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Title: Incorporating Mental Health Research into Disaster Risk Reduction: An Online Training Module for the Hazards and Disaster Workforce
There is an expansive and growing body of literature that examines the mental health consequences of disasters and large-scale emergencies. There is a need, however, for more explicit incorporation of mental health research into disaster risk reduction practices. Training and education programs can serve as a bridge to connect academic mental health research and the work of disaster risk reduction practitioners. This article describes the development and evaluation of one such intervention, the CONVERGE Disaster Mental Health Training Module, which provides users from diverse academic and professional backgrounds with foundational knowledge on disaster mental health risk factors, mental health outcomes, and psychosocial well-being research. Moreover, the module helps bridge the gap between research and practice by describing methods used to study disaster mental health, showcasing examples of evidence-based programs and tools, and providing recommendations for future research. Since its initial release on 8 October 2019, 317 trainees from 12 countries have completed the Disaster Mental Health Training Module. All trainees completed a pre- and post-training questionnaire regarding their disaster mental health knowledge, skills, and attitudes. Wilcoxon Signed Rank tests demonstrated a significant increase in all three measures after completion of the training module. Students, emerging researchers or practitioners, and trainees with a high school/GED education level experienced the greatest benefit from the module, with Kruskal–Wallis results indicating significant differences in changes in knowledge and skills across the groups. This evaluation research highlights the effectiveness of the Disaster Mental Health Training Module in increasing knowledge, skills, and attitudes among trainees. This article concludes with a discussion of how this training can support workforce development and ultimately contribute to broader disaster risk reduction efforts.  more » « less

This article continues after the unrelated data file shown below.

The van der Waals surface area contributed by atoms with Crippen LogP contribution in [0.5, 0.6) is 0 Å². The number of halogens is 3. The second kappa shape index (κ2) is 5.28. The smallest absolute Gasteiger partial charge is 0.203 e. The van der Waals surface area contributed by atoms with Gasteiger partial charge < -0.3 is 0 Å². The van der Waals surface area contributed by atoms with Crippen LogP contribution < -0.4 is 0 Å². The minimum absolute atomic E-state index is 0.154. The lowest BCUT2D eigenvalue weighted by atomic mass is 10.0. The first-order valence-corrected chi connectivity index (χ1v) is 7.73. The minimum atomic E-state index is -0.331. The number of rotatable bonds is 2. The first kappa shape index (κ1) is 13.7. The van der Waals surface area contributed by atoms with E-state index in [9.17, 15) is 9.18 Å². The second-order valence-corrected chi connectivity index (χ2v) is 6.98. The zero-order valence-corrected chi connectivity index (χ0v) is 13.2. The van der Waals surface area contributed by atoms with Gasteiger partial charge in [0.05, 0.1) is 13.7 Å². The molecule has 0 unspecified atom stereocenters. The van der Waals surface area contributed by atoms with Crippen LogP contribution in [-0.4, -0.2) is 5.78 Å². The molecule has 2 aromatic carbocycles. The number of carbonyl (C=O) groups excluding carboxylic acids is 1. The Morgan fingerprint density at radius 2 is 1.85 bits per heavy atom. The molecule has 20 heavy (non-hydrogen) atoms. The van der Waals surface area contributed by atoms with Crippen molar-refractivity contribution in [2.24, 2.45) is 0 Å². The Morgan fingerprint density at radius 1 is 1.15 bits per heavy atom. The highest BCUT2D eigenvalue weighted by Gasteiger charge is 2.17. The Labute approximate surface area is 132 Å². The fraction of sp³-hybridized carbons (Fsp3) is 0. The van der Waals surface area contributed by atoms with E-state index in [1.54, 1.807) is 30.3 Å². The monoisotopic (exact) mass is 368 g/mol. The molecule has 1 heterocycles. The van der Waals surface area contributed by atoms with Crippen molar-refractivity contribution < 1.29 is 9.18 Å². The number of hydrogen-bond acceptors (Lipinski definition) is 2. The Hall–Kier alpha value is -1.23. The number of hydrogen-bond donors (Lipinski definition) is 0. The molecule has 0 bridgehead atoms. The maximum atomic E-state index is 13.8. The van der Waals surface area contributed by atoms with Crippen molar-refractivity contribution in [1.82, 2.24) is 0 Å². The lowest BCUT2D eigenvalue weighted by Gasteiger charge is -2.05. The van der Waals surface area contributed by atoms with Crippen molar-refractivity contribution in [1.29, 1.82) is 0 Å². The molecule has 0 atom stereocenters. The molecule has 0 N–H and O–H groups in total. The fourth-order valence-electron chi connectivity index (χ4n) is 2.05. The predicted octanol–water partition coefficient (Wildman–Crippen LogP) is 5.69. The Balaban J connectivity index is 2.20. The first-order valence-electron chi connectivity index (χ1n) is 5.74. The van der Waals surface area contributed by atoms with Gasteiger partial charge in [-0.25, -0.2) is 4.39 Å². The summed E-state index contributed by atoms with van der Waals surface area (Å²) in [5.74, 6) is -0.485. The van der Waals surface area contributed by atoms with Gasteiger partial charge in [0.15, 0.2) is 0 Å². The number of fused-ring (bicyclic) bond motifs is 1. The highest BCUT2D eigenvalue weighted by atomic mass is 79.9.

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International Journal of Environmental Research and Public Health
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National Science Foundation
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